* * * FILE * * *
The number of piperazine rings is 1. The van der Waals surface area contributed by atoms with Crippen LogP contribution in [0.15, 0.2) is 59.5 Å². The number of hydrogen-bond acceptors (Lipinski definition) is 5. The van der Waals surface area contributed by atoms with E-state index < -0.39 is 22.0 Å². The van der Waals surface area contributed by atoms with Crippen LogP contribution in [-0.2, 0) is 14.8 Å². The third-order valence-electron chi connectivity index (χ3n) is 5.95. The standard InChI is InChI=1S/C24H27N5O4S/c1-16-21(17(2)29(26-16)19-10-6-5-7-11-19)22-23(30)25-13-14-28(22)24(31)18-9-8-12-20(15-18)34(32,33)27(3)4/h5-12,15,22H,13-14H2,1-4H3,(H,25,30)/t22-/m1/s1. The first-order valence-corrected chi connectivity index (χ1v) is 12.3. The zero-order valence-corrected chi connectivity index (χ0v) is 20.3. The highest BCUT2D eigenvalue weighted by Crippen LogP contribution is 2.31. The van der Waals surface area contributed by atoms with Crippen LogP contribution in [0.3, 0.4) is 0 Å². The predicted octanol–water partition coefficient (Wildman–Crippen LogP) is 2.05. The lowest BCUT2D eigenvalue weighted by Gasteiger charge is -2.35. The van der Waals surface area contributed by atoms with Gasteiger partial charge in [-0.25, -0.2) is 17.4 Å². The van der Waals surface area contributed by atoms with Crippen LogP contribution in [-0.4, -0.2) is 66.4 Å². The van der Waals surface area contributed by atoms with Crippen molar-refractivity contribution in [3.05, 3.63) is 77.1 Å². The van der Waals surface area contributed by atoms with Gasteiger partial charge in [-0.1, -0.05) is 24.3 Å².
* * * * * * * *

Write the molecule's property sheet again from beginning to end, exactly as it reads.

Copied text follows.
The number of piperazine rings is 1. The van der Waals surface area contributed by atoms with Crippen LogP contribution in [0.15, 0.2) is 59.5 Å². The number of hydrogen-bond acceptors (Lipinski definition) is 5. The van der Waals surface area contributed by atoms with E-state index < -0.39 is 22.0 Å². The van der Waals surface area contributed by atoms with Crippen LogP contribution in [-0.2, 0) is 14.8 Å². The third-order valence-electron chi connectivity index (χ3n) is 5.95. The standard InChI is InChI=1S/C24H27N5O4S/c1-16-21(17(2)29(26-16)19-10-6-5-7-11-19)22-23(30)25-13-14-28(22)24(31)18-9-8-12-20(15-18)34(32,33)27(3)4/h5-12,15,22H,13-14H2,1-4H3,(H,25,30)/t22-/m1/s1. The first-order valence-corrected chi connectivity index (χ1v) is 12.3. The zero-order valence-corrected chi connectivity index (χ0v) is 20.3. The highest BCUT2D eigenvalue weighted by Crippen LogP contribution is 2.31. The van der Waals surface area contributed by atoms with Crippen LogP contribution in [0.3, 0.4) is 0 Å². The predicted octanol–water partition coefficient (Wildman–Crippen LogP) is 2.05. The lowest BCUT2D eigenvalue weighted by Gasteiger charge is -2.35. The van der Waals surface area contributed by atoms with Gasteiger partial charge in [-0.25, -0.2) is 17.4 Å². The van der Waals surface area contributed by atoms with Crippen LogP contribution in [-0.4, -0.2) is 66.4 Å². The van der Waals surface area contributed by atoms with Crippen molar-refractivity contribution in [3.05, 3.63) is 77.1 Å². The van der Waals surface area contributed by atoms with Gasteiger partial charge in [-0.1, -0.05) is 24.3 Å².